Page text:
Posterous says that the site is now back up and running, but is suffering performance issues.
Going offline is the nightmare-scenario for blogging platforms and it is one that Tumblr-rival Posterous has suffered from today (Asia time – overnight US time) after the company — bought by Twitter in March — lost “multiple” databases, taking its service offline for 17.5 hours.
So. Much. Tech.
Some of the biggest names in tech are coming to TNW Conference in Amsterdam this May.
The service has been down since 18:30 PDT [Saturday], with an issue is preventing users from accessing dashboards and posting content – although the homepage has loaded intermittently during the period.
Despite its ownership, there’s no fail whale and this is what users are seeing instead.
The company took to Twitter to flag the issue early on, saying things had returned to normal half an hour into the down-time. That response was premature and the site remained inaccessible for a further 13 hours.
We’re looking into site issues. Sorry for the inconvenience. — posterous (@posterous) July 22, 2012
We lost a database but we’re back up now. Sorry, all! — posterous (@posterous) July 22, 2012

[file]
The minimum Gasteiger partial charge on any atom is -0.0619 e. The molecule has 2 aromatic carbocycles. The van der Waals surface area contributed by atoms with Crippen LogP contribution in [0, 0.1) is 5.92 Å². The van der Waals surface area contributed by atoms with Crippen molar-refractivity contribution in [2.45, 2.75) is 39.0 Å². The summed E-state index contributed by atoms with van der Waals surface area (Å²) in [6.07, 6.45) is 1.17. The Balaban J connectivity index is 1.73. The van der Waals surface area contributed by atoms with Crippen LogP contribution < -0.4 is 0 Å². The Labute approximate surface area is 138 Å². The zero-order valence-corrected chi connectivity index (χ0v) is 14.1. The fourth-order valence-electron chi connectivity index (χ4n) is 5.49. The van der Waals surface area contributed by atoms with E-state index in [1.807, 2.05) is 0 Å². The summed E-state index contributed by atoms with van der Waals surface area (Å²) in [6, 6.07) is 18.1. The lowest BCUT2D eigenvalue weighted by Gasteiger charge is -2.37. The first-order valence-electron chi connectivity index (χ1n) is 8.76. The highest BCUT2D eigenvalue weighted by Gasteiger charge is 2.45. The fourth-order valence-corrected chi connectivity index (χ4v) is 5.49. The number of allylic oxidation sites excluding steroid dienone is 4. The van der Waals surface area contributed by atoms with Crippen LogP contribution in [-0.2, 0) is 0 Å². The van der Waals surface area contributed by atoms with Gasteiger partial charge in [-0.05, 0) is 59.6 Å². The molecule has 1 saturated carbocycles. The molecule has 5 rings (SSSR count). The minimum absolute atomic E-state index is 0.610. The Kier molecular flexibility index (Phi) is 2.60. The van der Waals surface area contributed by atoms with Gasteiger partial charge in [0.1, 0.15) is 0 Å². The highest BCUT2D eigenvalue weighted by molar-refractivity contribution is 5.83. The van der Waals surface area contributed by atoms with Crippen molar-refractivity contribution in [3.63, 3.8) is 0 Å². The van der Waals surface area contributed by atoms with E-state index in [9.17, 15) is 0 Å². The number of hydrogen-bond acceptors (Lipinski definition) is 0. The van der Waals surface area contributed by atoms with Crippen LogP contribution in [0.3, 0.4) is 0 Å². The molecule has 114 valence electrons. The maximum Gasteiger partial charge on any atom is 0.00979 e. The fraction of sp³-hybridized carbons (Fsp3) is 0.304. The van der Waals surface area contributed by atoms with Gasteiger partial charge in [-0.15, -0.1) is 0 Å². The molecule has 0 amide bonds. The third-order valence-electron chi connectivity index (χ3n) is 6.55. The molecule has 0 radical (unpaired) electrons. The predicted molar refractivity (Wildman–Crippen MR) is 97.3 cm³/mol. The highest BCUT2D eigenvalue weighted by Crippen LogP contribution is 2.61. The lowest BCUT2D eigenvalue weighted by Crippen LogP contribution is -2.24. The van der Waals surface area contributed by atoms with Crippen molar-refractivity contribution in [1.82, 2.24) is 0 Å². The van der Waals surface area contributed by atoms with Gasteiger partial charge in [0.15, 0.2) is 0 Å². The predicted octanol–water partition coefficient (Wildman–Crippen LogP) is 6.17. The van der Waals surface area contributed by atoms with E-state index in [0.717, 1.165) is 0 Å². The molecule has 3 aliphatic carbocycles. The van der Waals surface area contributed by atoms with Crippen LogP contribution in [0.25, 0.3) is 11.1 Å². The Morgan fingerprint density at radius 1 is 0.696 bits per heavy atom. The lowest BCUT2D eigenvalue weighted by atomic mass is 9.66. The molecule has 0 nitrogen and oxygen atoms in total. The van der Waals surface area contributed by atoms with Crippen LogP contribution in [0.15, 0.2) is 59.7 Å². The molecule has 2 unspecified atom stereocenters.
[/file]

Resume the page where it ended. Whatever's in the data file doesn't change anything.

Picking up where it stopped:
We have lost multiple databases and are working to bring the site back up as quickly as we can. Look for updates here. — posterous (@posterous) July 22, 2012
Site outages often prompt scathing reactions (particularly when a blogging platform is concerned) so it’s interesting to note that the responses generally voiced disappointment rather than anger – although some cited the outage as a final straw to leave the service.
Posterous was briefly inaccessible this week during a planned maintenance and that could yet be connected with today’s problems.
Outages are a unfortunate possibility for all Web-based services but, for a blogging platform, a 12 hour plus weekend outage is most definitely bad news that is bound to affect users and their perception of its reliability.
Ironically, Posterous’ problems come at a time when Twitter is set to crack down on third party access to its API, potentially affected numerous apps and their users. However, today’s problems are entirely separate to that matter, and there’s no suggestion that Twitter is involved.
The light blogging platform was ‘aquihired’ by Twitter for an undisclosed sum in March, just three weeks after saying it had “absolutely no plans to sell”.
The deal has plenty of synergy but, as we saw with Google’s purchase of Sparrow this week, big company-led startup acquisitions often prompt users to jump ship, out of concern for the security of their data and the potential that the service will be shut down.
Twitter revealed it had no initial plans to close or change the service post acquisition, and that may have helped Posterous maintain a good level of users. However, the blog platform’s longterm future is not entirely clear as numerous engineers joined Twitter.
We reached out to Posterous for further details.
Image via Flickr / MikeCogh